Which Pet Reptile Is Right for Me?

Before you go to a store to buy a reptile, know that there are plenty of animal rescue organizations dedicated to saving these scaly animals. Too many people don’t realize that reptiles aren’t a good fit for their household and they either release them into the wild or simply neglect them. Just like mammals, there are plenty of reptile species to choose from – each with wildly different characteristics and habits.

Bearded Dragon

Have you ever owned a reptile before? If not, start with a bearded dragon. Even though they can grow to a maximum of around 23 inches from head to tail, they are tame and docile. They like affection and are easy to handle. Bearded dragons also have a simple diet – but a drawback is that they require a mixture of insects and plants. As omnivores, feeding them solely a plant-based diet would not be appropriate so you will also need to incorporate live insects into their meals. If you can’t handle the insects, don’t buy a bearded dragon. Most reptiles will require a mixture of plants and live animals in their diets and a bearded dragon’s diet might be much more attractive than that of a snake – which requires live mammals such as mice. Another drawback is that a bearded dragon requires a very large terrarium – at least 35x20x20 inches.

Red-Eared Slider

This turtle is aquatic but don’t let that scare you. The climate of aquatic tanks is much easier to control than that of terrariums. If you get a red-eared slider as a hatchling, don’t be surprised when it grows into a large adult – about a foot long. Therefore, be prepared to buy a giant tank to house this swimmer. A red-eared slider lives on a mostly herbivorous diet but must have a bit of animal protein mixed in. Fortunately, there are commercially manufactured turtle pellets to provide the extra protein but you can help round out its diet by giving it some fresh fruits and veggies.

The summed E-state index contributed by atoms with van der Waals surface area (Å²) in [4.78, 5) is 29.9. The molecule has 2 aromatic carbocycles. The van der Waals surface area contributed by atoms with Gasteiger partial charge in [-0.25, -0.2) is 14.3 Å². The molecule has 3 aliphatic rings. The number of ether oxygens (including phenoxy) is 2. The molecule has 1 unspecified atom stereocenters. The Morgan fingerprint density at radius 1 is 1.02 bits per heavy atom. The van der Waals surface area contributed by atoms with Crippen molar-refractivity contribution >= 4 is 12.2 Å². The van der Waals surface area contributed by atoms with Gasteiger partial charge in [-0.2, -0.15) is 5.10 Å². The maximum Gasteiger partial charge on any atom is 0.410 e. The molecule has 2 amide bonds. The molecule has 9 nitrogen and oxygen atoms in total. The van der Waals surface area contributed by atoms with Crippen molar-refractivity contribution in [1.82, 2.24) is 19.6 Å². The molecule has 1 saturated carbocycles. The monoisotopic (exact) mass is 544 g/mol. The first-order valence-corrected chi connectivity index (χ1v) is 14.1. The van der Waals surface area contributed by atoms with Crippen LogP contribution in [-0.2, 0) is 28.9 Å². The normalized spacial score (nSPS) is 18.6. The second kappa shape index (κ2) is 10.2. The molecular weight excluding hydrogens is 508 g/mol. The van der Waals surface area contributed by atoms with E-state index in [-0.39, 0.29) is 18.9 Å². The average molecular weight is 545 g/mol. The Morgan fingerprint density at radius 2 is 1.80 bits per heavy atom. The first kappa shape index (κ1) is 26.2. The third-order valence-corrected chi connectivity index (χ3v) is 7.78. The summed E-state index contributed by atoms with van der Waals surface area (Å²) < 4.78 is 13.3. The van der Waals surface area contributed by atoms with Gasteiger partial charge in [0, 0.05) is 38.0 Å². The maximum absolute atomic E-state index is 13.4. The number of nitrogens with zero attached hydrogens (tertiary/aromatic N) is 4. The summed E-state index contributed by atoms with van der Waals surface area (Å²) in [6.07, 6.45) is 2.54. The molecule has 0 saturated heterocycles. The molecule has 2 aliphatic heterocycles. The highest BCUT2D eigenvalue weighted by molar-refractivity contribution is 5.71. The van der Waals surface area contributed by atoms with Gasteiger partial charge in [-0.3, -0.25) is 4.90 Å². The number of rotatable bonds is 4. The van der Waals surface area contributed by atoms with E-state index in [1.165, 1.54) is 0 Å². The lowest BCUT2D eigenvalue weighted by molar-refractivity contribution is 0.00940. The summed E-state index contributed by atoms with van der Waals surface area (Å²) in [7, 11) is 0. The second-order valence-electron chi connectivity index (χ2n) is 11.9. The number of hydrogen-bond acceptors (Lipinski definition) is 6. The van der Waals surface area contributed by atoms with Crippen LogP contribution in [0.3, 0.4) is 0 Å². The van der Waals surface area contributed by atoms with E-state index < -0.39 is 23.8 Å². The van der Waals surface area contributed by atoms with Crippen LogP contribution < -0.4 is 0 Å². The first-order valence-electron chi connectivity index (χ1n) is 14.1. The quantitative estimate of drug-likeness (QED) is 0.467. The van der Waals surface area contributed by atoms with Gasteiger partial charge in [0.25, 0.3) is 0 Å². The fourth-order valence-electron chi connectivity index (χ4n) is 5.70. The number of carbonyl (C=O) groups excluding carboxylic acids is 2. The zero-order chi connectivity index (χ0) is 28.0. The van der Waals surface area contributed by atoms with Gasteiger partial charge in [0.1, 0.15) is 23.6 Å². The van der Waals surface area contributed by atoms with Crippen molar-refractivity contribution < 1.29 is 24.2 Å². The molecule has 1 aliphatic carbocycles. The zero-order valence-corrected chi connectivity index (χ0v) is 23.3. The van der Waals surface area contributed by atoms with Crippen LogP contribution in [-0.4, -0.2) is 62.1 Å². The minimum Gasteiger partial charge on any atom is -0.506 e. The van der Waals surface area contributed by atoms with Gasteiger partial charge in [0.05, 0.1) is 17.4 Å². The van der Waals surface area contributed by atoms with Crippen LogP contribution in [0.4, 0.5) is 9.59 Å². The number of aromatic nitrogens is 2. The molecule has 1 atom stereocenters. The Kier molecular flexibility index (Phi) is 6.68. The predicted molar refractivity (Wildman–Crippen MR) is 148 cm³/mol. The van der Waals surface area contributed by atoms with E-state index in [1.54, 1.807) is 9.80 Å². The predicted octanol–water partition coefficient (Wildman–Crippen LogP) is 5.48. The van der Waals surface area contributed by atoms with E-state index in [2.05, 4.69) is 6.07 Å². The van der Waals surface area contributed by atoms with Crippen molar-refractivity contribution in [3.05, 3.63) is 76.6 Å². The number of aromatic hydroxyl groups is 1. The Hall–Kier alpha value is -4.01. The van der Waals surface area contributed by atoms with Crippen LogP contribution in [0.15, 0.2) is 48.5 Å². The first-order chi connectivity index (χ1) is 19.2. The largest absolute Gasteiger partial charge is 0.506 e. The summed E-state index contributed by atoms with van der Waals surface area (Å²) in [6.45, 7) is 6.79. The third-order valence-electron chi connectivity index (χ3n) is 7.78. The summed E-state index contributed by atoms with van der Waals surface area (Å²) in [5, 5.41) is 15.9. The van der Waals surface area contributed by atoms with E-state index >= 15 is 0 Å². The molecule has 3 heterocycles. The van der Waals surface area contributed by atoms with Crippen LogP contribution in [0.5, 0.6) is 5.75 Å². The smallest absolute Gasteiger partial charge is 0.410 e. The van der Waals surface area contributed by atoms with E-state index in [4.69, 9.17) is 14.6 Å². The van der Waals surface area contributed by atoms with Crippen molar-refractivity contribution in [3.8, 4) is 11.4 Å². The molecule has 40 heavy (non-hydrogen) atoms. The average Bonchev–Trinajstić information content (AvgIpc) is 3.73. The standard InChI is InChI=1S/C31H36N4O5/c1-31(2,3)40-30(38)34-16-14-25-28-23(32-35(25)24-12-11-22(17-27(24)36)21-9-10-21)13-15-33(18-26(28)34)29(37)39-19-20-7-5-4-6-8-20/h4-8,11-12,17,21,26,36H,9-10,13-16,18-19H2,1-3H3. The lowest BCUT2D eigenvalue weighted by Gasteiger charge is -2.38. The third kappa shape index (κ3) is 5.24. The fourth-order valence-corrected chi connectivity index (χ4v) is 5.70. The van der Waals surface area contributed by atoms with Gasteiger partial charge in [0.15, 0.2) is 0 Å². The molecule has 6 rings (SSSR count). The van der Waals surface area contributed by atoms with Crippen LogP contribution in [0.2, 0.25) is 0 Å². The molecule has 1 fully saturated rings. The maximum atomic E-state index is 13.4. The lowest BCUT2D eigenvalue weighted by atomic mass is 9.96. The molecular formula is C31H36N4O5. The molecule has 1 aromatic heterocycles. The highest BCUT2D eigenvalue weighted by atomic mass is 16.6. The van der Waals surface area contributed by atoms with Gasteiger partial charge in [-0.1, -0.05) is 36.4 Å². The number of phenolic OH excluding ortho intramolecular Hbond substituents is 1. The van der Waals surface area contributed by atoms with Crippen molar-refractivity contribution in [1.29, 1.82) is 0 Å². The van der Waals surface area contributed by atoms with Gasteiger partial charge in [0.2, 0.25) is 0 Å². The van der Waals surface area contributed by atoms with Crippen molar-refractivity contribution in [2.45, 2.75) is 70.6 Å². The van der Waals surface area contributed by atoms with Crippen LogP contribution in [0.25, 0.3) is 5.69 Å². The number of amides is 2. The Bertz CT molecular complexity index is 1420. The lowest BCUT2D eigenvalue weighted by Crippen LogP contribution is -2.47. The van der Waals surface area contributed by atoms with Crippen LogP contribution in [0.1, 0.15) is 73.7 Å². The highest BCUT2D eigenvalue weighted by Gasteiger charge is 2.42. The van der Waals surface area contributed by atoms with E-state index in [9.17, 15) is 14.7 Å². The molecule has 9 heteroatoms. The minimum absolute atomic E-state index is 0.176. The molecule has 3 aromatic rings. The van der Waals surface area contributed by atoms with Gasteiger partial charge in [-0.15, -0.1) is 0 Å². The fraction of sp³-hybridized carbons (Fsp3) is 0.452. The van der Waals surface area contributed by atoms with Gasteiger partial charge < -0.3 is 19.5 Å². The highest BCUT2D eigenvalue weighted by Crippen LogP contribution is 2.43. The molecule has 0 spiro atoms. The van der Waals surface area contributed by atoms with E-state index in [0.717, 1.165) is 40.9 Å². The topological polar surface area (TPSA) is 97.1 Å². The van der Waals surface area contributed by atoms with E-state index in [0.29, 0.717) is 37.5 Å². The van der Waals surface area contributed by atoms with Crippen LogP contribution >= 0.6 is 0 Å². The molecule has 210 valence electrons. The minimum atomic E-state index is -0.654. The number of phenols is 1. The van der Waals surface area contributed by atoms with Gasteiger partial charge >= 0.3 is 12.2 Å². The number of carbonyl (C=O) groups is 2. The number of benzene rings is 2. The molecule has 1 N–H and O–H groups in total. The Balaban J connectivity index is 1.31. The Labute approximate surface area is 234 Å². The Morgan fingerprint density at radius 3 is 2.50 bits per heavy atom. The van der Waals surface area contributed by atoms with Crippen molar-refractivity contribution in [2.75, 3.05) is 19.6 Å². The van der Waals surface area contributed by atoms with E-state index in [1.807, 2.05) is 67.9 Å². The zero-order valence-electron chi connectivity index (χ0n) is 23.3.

Not for novices, the iguana has become a pet fad. Unfortunately, people don’t realize what they’re getting into when they buy an iguana hatchling. Not too long after, their cute baby iguana has turned into a seven-foot dragon weighing about 20 pounds. An iguana requires its own room in a house, built as a custom terrarium. Don’t get an iguana if you aren’t willing to do this or if you aren’t willing to share your entire home with it as it matures.

While its size is cumbersome, its diet is relatively easy. Iguanas are strictly herbivores. They require plenty of vegetables and the occasional fruit and calcium supplement. Avoid feeding them plants high in protein – this can cause kidney damage. They love dark, leafy greens – such as what they would eat if they were in the wild.

If you don’t socialize your iguana properly, it won’t tolerate being handled very well. On the other hand, giving your iguana affection early on will endear it to you – they’ve been known to be quite attached to their families.

Reptiles Need Love Too!

After handling your reptile, always wash your hands. Some species are known to carry salmonella in their digestive tracts which can contaminate surfaces after they defecate. Keep areas where they travel clean especially if you have young kids around.

Reptiles are certainly different from mammals but they still require attention and care from their guardians. If they are to thrive, their homes must be clean and they must be fed a proper diet according to their species. They aren’t as cuddly as a kitten or puppy but they have their own merits as very exotic, beautiful animals with distinct personalities.

By Gabrielle Allemeier


Viva Pets: Top 5: The Best Lizard Pets
The Spruce: What to Expect From a Pet Iguana
Reptiles Magazine: Red-Eared Slider Care Sheet

About the Author
Gabrielle Allemeier volunteers her free time as an animal rescuer and foster pet parent. As an animal lover, she enjoys sharing the knowledge she has gained from her experience with a variety of animals. Along with being an animal lover, Gabrielle is a globetrotter. She lives in Los Angeles, California with her terrier, Thisbe.